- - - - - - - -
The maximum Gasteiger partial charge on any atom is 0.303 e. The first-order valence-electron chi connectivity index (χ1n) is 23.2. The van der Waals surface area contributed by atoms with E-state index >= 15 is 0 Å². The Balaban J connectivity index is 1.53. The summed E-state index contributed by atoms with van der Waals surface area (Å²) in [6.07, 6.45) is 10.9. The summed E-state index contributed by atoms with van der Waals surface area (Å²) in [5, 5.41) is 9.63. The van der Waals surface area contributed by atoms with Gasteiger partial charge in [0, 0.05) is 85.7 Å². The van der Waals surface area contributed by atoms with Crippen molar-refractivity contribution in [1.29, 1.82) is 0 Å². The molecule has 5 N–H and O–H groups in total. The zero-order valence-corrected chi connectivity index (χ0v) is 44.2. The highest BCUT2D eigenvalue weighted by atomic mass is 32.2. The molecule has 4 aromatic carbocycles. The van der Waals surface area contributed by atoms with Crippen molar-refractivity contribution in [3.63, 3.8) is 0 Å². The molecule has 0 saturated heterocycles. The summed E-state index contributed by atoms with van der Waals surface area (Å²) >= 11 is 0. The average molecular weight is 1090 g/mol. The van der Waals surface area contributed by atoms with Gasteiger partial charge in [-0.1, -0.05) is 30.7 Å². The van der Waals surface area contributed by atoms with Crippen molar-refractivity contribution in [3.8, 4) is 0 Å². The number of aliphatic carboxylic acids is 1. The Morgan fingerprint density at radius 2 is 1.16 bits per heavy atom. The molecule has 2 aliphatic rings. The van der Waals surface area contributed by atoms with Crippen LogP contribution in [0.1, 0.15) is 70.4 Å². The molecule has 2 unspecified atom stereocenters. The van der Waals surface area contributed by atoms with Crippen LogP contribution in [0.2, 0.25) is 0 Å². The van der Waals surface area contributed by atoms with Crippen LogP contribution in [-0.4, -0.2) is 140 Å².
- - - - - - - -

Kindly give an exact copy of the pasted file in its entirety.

The maximum Gasteiger partial charge on any atom is 0.303 e. The first-order valence-electron chi connectivity index (χ1n) is 23.2. The van der Waals surface area contributed by atoms with E-state index >= 15 is 0 Å². The Balaban J connectivity index is 1.53. The summed E-state index contributed by atoms with van der Waals surface area (Å²) in [6.07, 6.45) is 10.9. The summed E-state index contributed by atoms with van der Waals surface area (Å²) in [5, 5.41) is 9.63. The van der Waals surface area contributed by atoms with Gasteiger partial charge in [0, 0.05) is 85.7 Å². The van der Waals surface area contributed by atoms with Crippen molar-refractivity contribution in [1.29, 1.82) is 0 Å². The molecule has 5 N–H and O–H groups in total. The zero-order valence-corrected chi connectivity index (χ0v) is 44.2. The highest BCUT2D eigenvalue weighted by atomic mass is 32.2. The molecule has 4 aromatic carbocycles. The van der Waals surface area contributed by atoms with Crippen molar-refractivity contribution in [3.63, 3.8) is 0 Å². The molecule has 0 saturated heterocycles. The summed E-state index contributed by atoms with van der Waals surface area (Å²) >= 11 is 0. The average molecular weight is 1090 g/mol. The van der Waals surface area contributed by atoms with Gasteiger partial charge in [-0.1, -0.05) is 30.7 Å². The van der Waals surface area contributed by atoms with Crippen molar-refractivity contribution in [3.8, 4) is 0 Å². The number of aliphatic carboxylic acids is 1. The Morgan fingerprint density at radius 2 is 1.16 bits per heavy atom. The molecule has 2 aliphatic rings. The van der Waals surface area contributed by atoms with Crippen LogP contribution in [0.1, 0.15) is 70.4 Å². The molecule has 2 unspecified atom stereocenters. The van der Waals surface area contributed by atoms with Crippen LogP contribution in [0.2, 0.25) is 0 Å². The van der Waals surface area contributed by atoms with Crippen LogP contribution in [-0.4, -0.2) is 140 Å².